As we continue to speculate about whether Obama's race will affect this election, it is instructive to examine a powerful consequence of race relations in the United States: residential segregation. The more segregated a state, the less likely white voters are to vote for Obama - and this is not just in the South.
The figure here shows the relationship between the average segregation of African-Americans at the state level and the vote for Obama among white voters in the Democratic primaries. This is for non-Southern states. Obama's vote, on the horizontal axis, is measured by exit polls. Segregation, on the vertical axis is measured by the Dissimilarity Index, which is a measure commonly used by social scientists. The orange vertical line represents the best approximation of the linear relationship between segregation and Obama's white vote.
The relationship is strong and very negative. After controlling for other factors that might be relevant on the state level (median income, conservatism, and percent African-America) the effect is considerable. Moving from the least segregated state in the sample (Oregon), to the most (New Jersey) predicts a loss of vote for Obama of over 8 points. If the South is included, moving from Oregon to Mississippi, the most segregated state, loses Obama 19 points.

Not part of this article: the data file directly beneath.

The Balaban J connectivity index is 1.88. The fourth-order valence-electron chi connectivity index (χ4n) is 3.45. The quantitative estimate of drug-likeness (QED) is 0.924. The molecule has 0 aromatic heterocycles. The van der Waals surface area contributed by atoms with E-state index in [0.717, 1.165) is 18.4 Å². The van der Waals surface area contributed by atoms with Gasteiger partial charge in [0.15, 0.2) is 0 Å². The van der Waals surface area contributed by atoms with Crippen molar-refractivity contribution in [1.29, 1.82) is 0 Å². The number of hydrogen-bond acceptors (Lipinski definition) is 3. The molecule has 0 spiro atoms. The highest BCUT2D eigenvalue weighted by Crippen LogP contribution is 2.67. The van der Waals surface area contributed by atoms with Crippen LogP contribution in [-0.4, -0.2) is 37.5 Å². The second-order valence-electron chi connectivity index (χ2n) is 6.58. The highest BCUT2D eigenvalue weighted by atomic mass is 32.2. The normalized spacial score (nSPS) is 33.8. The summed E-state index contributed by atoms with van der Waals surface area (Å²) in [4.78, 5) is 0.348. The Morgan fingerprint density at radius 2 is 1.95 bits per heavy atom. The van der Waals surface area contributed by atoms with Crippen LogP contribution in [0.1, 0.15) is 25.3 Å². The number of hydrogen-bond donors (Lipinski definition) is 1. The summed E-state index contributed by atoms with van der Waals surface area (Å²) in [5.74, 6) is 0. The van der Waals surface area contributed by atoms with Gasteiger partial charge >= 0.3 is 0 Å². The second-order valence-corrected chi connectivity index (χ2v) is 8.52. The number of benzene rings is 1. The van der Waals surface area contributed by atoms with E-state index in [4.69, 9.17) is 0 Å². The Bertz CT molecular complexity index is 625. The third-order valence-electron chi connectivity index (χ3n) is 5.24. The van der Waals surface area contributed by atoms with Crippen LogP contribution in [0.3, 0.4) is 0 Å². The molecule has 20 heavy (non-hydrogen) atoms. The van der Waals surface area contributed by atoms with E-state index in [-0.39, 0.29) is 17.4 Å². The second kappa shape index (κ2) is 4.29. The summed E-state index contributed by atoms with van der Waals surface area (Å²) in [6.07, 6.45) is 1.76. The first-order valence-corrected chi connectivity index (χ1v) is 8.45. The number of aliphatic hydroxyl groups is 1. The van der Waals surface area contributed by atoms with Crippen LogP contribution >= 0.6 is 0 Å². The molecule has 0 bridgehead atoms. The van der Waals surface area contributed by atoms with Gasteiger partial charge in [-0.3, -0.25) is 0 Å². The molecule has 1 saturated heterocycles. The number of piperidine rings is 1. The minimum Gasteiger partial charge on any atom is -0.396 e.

Why is this? One hypothesis might be that the more contact that whites have with African-Americans, thus the less segregation in a state, the more likely white voters are to support Obama. This is plausible and would support some long-standing, but very controversial, social science theories. Presumably if this were true, we would also see the effect of segregation be less when controlling for the proportion of a state that is African-American. But controlling for this does not lessen the effect of segregation.
It is also the case that the measure of segregation is residential segregation. Residential segregation does not speak to whether whites have contract with African-Americans during their daily lives in non-residential settings. I think most of us would imagine that the typical white resident of New Jersey, a highly segregated state, has much greater contact with African-Americans than a white resident of Oregon, a low segregation state.